Road Rage Assault and the law

Road Rage Assault and the law


What is Road Rage?


I often have clients who come to me with ‘road rage’ cases. These are cases where an altercation involving motor vehicles ends up in one or both parties losing their temper and as a result a criminal offence may be committed.


Evidence in Road Rage cases


Road rage offences are notoriously complicated to deal with and evidence will often come from a variety of sources. Often the alleged offence will have taken place over a stretch of road. There may or may not be video evidence such as CCTV or dash-cam footage, and there is often also eye witness evidence. Physical evidence from the scene and the vehicles can be used and Expert evidence such as an accident reconstruction expert can be adduced.

What can initially look like a strong prosecution case can often fall apart under close examination and expert legal analysis. For example, I recently represented a gentleman accused GBH and dangerous driving where he was accused of running over another motorist in a dispute over a parking space. Firstly, the defence were able to commission a specialist doctor to examine the medical reports in the case and conclude that the injuries to the complainant’s leg were not sufficient to amount to ‘grievous’ bodily harm. Next the defence were able to conduct a scene reconstruction in order to show that the witnesses in the case (members of the complainant’s family) could not possibly have seen the incident from the areas where they were within the car and the multi storey car park. As a result of the gathering of the evidence we were able to present this to the CPS and negotiated the GBH charge being dropped.


What are Road Rage Criminal Offences?


There is no textbook Road Rage case as the circumstances in each case are different, as are the types of offence that may be committed. I give some examples below.


Where a person is injured the offences that may be committed vary depending upon the level of injury inflicted and the intent of the defendant. If it is alleged that the defendant intended to injure the party or was reckless as to whether injury was caused the prosecution can allege that a straightforward assault has taken place. Assaults vary in seriousness, including, from most serious to least:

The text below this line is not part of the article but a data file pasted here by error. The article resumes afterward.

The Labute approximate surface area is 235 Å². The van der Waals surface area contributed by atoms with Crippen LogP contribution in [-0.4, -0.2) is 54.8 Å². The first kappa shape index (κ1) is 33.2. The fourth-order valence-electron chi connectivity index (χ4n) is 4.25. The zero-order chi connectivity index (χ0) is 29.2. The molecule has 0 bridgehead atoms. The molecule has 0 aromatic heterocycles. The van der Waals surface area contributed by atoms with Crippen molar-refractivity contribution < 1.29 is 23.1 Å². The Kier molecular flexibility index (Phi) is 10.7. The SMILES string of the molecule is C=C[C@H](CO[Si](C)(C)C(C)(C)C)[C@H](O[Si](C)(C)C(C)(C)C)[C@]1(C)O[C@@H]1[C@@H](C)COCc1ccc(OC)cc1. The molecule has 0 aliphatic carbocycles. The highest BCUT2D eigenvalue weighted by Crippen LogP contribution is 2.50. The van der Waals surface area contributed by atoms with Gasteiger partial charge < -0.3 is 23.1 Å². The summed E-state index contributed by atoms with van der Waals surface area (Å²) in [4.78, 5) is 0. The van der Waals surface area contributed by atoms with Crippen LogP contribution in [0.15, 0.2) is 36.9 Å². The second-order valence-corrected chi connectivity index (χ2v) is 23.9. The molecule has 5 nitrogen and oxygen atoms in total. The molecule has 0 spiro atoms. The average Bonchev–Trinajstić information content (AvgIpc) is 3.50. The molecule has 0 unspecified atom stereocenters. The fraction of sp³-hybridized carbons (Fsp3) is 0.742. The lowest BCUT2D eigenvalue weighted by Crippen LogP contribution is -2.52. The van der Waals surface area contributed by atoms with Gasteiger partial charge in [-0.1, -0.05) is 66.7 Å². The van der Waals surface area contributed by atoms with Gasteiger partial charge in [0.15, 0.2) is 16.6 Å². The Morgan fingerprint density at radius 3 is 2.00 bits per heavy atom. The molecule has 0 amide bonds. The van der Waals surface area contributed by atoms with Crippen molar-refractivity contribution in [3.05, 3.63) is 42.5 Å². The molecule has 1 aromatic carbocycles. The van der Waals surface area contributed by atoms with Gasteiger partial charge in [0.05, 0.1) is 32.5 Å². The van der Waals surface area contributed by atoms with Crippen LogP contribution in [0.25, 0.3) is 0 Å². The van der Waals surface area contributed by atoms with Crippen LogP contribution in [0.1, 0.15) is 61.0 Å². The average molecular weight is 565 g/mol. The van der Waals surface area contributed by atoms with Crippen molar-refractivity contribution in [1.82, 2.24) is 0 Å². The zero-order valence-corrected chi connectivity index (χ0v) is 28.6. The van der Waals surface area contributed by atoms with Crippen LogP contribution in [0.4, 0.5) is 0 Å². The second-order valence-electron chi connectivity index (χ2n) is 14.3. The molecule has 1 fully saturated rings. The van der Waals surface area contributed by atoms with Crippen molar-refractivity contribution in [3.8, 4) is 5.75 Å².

- Murder
- Assault occasioning Grievous Bodily Harm
- Assault occasioning Actual Bodily Harm
- Common Assault


If the driving was obviously designed to cause injury, but as a matter of luck injury was not caused, the prosecution may charge the matter as an ‘attempt’ to commit one of the above offences.


Alternatively, the prosecution may choose to prosecute using specialist road traffic offences such as, from most serious to least:


- Causing death by dangerous driving
- Causing serious injury by dangerous driving
- Causing serious injury by careless driving


Where no death or serious injury takes place the prosecution may choose to merely charge offences of ‘driving badly’ these include Dangerous Driving and Careless Driving


How can your lawyer help you in Road Rage cases?


Road rage cases are a unique breed. They are both offences against the person and Road Traffic cases. It is important that you select a lawyer who is a specialist in both. Your lawyer will want to conduct an analysis of the prosecution evidence and gather effective evidence for the defence. Make sure that your lawyer has an excellent ‘black book’ of the best expert witnesses for different types of situations and that they have the forensic and courtroom skills to damage the prosecution case should the matter proceed to trial.


How can expert evidence help you in Road Rage cases?